It sucked, and it was awesome.
Spoiler Alert . . The Newsroom 1.10 and Breaking Bad 5.7 (At some point I’ll learn how to do this with markdown) . . Spoiler Alert
I LOVED Breaking Bad tonight. It was the epitome of great television, riveting, personal, visceral, with just the right amount of foreshadowing.
Yes, I called it when I saw Walt grab the gun and the money, but I was still surprised by Mike’s resignation at the end. Vince Gilligan always delivers good television, and sometimes, like tonight, he just owns it.
Contrast that with The Newsroom. I was dissatisfied with last week’s show because Sorkin continued a pattern he’d used throughout the series: give you just enough of a high to keep you coming back. Stick the landing because that’s what we all like to see. I was hoping tonight would be different.
I was wrong. Sorkin played it safe, he tied everything up nicely. He broke it off amicably at the end of the school year with just enough sentimentalism that you might get back together when the next semester starts.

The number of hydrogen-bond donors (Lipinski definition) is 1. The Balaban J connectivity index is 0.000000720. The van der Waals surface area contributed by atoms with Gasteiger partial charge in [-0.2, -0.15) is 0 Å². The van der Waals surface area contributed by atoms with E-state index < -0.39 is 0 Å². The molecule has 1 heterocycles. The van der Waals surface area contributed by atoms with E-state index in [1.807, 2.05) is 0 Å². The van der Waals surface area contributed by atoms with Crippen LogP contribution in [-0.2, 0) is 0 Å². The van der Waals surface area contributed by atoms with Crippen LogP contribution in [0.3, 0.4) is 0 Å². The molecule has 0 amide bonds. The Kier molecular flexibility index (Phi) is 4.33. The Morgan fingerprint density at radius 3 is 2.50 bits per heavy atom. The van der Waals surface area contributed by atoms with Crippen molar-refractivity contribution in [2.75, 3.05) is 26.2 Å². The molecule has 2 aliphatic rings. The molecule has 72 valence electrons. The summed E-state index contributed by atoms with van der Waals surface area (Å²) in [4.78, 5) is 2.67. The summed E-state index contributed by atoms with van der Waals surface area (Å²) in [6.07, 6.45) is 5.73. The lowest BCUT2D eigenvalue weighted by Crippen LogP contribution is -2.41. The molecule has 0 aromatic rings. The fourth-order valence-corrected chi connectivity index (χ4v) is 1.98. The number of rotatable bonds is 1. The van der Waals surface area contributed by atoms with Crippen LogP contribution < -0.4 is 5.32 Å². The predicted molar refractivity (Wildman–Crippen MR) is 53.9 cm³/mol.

By contrast, Vince Gilligan shot a kid in cold blood on basic cable, and then used Jesse’s experience over three seasons to slowly build up his disconnect from Walt. It was real when Jesse walked out, and just as real when Walt hired the guy who killed the kid.
The amount of poetic awesomeness just in that act, the self-reference that went completely unremarked was the polar opposite of the way the Newsroom ended. Sorkin explained every single detail, he repeated the Don Quixote trope so many times you felt like it was The Newsroom, summer school edition.
The point of being on cable is that you can take risks. The point of being on HBO is so you can take risks and know the audience has physical buy-in; you know they’ve watched the episodes in order.
TL;DR Vince Gilligan is Walt, playing it incredibly dangerous, taking no prisoners and beating everyone else in the process. He’s Heisenberg.
Sorkin badly, badly wants to be Don Quixote, he wants to be Will, crafting a show that’s bold, thought-provoking and controversial. But instead he wrote like Jay Leno, safe and deadly afraid of losing his audience.
Sports Night was risky, too much so from a fiscal standpoint. But it was good most of the time and sometimes reached for the stars. I hate to say it, but when it comes to TV, Sorkin has lost his nerve. Fortunately his movies have still been quite epic, so I’m looking forward to his adaptation of Walter Isaacson’s biography of Steve Jobs.
And hey, if he’s having trouble, Breaking Bad is ending; he can always ask Vince Gilligan for some help.
P.P.S. This was written on my iPhone in a code editor. There may be errors in grammar and spelling.